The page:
by Roger Mason, Esq., and Rachael E. Brown, Esq., Sweeney, Mason, Wilson & Bosomworth
On April 30, 2018, the California Supreme Court issued a seminal decision in Dynamex Operations West, Inc. v. Superior Court adopting a new legal standard for determining whether a worker is an employee or an independent contractor. In addition to changing the definition of who is considered an employee, this decision clearly imposes an affirmative burden on the hiring entity to prove that independent contractors are properly classified as such.
Under the Court’s new “ABC” test, a worker is presumptively considered an employee under the California Wage Orders unless the putative employer can establish each of the following three elements:
- The worker is free from the direction and control of the hirer in connection with the performance of the work, both under the contract for the work and in fact;
- The worker performs work that is outside the usual course of the hiring entity’s business; and
- The worker is customarily engaged in an independently established trade, occupation, or business of the same nature as the work performed for the hiring entity.
Prong A is akin to the common law standard which examines whether the hiring entity has the right to control the manner and means of accomplishing the work at issue. This element requires the company to prove that the worker is free of the control a company typically exercises over its employees.
The most radical prong is Prong B—that the work performed is different and distinct than the company’s usual business. The court uses the example of a retail store that hires a plumber to repair a leak or an electrician to install a new electrical line. Such services are not part of the store’s usual business and as a result, the store would be able to demonstrate independent contractor status. By contrast, a clothing manufacturer that hires a work-at-home seamstress, or a bakery that hires a cake decorator, would typically not be able to make such a demonstration, since the work is part of the company’s usual business operations and accordingly, the worker’s role is more akin to that of an employee than that of an independent contractor.
Prong C seeks to identify workers who have created their own business independent from the business of the putative employer. This can be established by things such as the worker’s “incorporation, licensure, advertisements, [or] routine offerings to provide the services of the independent business to the public or to a number of potential customers.” If a worker has independently made the decision to go into business for themselves, they will likely satisfy this third prong. If, on the other hand, they are “simply designated as an independent contractor by unilateral action of a hiring entity,” there is significant risk the worker will be deemed an employee.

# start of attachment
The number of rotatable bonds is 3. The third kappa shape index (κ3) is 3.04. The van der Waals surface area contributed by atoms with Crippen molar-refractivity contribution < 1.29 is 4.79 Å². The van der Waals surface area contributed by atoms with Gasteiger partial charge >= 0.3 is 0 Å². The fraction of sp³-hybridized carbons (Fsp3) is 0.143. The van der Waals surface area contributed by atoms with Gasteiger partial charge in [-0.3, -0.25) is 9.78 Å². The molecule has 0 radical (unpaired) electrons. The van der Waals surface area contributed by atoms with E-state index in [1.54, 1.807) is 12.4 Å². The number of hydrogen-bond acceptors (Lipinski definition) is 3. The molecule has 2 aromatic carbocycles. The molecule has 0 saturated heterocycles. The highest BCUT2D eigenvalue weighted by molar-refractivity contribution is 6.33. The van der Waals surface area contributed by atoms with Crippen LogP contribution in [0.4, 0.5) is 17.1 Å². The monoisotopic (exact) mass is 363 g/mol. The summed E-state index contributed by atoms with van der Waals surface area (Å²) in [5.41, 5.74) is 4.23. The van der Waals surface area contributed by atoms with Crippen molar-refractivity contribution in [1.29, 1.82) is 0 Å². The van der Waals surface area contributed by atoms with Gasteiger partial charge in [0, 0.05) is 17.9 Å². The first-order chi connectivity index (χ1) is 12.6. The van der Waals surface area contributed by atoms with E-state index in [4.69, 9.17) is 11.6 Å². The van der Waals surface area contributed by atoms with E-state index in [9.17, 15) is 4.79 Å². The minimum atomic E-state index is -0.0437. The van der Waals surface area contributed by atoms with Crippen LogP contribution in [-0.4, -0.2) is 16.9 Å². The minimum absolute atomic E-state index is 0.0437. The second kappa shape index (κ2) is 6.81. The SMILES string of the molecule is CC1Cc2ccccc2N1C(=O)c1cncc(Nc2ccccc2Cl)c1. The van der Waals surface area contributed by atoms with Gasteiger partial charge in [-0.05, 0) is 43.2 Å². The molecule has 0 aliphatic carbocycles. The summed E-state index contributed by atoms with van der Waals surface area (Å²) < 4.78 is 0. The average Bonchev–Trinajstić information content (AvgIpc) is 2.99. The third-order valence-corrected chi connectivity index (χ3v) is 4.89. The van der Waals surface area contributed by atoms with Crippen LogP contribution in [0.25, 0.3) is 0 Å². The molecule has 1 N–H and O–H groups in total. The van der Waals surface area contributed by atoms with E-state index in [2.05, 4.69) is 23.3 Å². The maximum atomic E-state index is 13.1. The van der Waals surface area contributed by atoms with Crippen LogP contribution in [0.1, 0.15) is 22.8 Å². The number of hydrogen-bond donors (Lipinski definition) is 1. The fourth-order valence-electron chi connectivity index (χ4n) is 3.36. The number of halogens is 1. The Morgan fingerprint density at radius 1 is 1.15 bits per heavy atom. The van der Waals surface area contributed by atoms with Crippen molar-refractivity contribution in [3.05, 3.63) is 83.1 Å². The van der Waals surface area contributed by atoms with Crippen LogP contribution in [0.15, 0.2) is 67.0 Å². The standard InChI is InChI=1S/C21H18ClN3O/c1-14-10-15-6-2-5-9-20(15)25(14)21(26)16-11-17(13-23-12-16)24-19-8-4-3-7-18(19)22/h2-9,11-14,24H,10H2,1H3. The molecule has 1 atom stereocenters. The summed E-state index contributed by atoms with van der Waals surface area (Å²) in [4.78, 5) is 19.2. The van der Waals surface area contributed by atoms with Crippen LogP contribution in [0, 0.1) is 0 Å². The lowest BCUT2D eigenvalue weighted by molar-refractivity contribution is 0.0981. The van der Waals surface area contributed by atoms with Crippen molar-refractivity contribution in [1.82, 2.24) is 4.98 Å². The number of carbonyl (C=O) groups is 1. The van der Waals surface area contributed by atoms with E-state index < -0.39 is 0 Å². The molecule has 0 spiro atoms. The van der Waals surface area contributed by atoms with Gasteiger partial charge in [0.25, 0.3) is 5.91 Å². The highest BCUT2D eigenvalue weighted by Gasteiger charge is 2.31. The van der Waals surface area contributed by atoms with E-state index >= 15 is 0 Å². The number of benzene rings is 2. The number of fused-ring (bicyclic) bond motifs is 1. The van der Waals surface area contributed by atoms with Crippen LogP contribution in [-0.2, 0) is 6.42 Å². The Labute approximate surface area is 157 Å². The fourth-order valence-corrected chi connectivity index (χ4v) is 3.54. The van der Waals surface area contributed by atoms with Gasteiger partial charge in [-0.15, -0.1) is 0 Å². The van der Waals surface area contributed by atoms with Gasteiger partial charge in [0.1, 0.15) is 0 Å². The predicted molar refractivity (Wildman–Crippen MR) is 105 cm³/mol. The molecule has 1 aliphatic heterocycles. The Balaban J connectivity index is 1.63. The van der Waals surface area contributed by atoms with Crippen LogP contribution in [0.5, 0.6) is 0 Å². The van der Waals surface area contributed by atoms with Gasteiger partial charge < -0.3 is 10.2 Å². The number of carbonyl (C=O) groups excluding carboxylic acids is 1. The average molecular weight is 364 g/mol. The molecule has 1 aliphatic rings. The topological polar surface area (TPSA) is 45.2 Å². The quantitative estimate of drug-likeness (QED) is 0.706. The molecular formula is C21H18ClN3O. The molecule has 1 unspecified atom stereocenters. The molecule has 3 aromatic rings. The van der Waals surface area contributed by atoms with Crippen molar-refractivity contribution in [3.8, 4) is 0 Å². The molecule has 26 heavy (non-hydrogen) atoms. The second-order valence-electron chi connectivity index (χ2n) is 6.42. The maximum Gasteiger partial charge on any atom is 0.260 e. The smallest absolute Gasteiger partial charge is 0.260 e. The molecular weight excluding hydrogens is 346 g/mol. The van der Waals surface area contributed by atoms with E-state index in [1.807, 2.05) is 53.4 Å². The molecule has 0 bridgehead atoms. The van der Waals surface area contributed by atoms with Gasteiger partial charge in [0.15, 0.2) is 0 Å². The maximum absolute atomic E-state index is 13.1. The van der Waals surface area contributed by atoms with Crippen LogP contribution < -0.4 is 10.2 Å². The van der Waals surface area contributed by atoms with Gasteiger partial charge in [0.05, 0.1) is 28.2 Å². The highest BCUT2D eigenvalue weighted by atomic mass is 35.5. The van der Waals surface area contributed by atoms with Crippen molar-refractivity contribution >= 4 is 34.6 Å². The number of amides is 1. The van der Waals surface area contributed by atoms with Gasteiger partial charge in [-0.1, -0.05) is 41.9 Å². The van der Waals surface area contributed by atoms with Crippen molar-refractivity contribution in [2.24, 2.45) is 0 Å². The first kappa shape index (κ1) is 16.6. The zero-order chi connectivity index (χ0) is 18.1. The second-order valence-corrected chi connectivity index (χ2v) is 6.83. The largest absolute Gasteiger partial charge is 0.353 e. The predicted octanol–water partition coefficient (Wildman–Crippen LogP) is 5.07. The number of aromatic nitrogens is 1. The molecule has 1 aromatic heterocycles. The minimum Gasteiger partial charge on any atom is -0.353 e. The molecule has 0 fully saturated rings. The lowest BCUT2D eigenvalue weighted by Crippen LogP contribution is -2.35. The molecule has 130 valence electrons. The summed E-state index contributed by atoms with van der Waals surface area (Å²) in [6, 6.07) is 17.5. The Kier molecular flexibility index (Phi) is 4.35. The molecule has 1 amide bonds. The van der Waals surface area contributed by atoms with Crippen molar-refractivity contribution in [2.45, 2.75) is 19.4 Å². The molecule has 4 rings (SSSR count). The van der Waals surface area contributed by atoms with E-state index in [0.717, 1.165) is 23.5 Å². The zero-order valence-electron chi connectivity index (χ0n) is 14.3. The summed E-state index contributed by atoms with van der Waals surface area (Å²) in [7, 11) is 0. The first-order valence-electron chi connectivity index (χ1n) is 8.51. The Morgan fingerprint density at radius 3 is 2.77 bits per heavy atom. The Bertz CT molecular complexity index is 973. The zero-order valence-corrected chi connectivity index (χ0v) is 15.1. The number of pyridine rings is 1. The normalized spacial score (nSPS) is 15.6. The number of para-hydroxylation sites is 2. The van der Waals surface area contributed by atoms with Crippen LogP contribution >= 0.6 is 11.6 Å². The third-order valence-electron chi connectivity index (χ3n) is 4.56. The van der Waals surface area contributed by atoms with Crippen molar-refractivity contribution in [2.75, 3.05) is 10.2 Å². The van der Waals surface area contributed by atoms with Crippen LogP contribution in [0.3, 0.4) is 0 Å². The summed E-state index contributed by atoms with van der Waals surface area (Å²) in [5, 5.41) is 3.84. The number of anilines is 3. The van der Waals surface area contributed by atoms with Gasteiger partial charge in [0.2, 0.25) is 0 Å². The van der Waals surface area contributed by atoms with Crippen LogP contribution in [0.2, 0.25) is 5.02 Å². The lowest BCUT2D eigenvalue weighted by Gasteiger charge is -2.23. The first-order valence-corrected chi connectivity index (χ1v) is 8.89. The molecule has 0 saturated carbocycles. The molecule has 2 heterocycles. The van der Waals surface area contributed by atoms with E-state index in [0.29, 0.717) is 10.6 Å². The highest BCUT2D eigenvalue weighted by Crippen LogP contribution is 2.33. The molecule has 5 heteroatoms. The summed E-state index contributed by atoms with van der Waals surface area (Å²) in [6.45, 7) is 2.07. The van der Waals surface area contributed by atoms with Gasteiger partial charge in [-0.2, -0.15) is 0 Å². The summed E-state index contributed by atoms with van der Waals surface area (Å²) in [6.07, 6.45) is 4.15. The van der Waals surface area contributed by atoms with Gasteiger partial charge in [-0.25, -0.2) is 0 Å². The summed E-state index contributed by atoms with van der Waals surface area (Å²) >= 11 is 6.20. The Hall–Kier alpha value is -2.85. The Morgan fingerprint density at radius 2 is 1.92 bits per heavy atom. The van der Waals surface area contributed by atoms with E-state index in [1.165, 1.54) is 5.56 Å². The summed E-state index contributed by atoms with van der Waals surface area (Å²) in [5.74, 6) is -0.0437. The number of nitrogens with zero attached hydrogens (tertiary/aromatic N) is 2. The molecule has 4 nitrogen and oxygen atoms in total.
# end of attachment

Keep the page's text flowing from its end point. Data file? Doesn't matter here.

Misclassification of employees as independent contractors can result in significant liability for companies. Labor Code section 226.8 provides for penalties as high as $25,000 per violation. In addition, payroll tax, workers’ compensation premiums, overtime, and unemployment benefits are implicated. Prior to Dynamex, determining whether or not a worker was properly classified as independent contractor was particularly challenging, as a myriad of factors were examined, each afforded varying weight depending on the applicable analytical framework being used to evaluate the classification. Companies should immediately conduct a thorough evaluation of all workers currently classified as independent contractors to determine whether they are properly classified under the new legal standard.
You MUST be aware of this new law and its potential consequences on classification. If you have any specific questions or would like more details, please do not hesitate to call our office and one of our experienced employment law attorneys will be happy to assist you.
Roger M. Mason is a shareholder with Sweeney, Mason, Wilson & Bosomworth, Los Gatos, Calif. Since 1982, Mason has focused on labor and employment law, both transactional and litigation. He has successfully represented businesses in multiple aspects of employment and labor law issues through negotiations, strikes. pickets, disputes, mediations, arbitrations and trials. He can be reached at (408) 356-3000 or firstname.lastname@example.org. Rachael Brown assists her clients in a variety of litigation matters, focusing primarily on employment disputes. She can be reached at (408) 356-3000 or REB@smwb.com.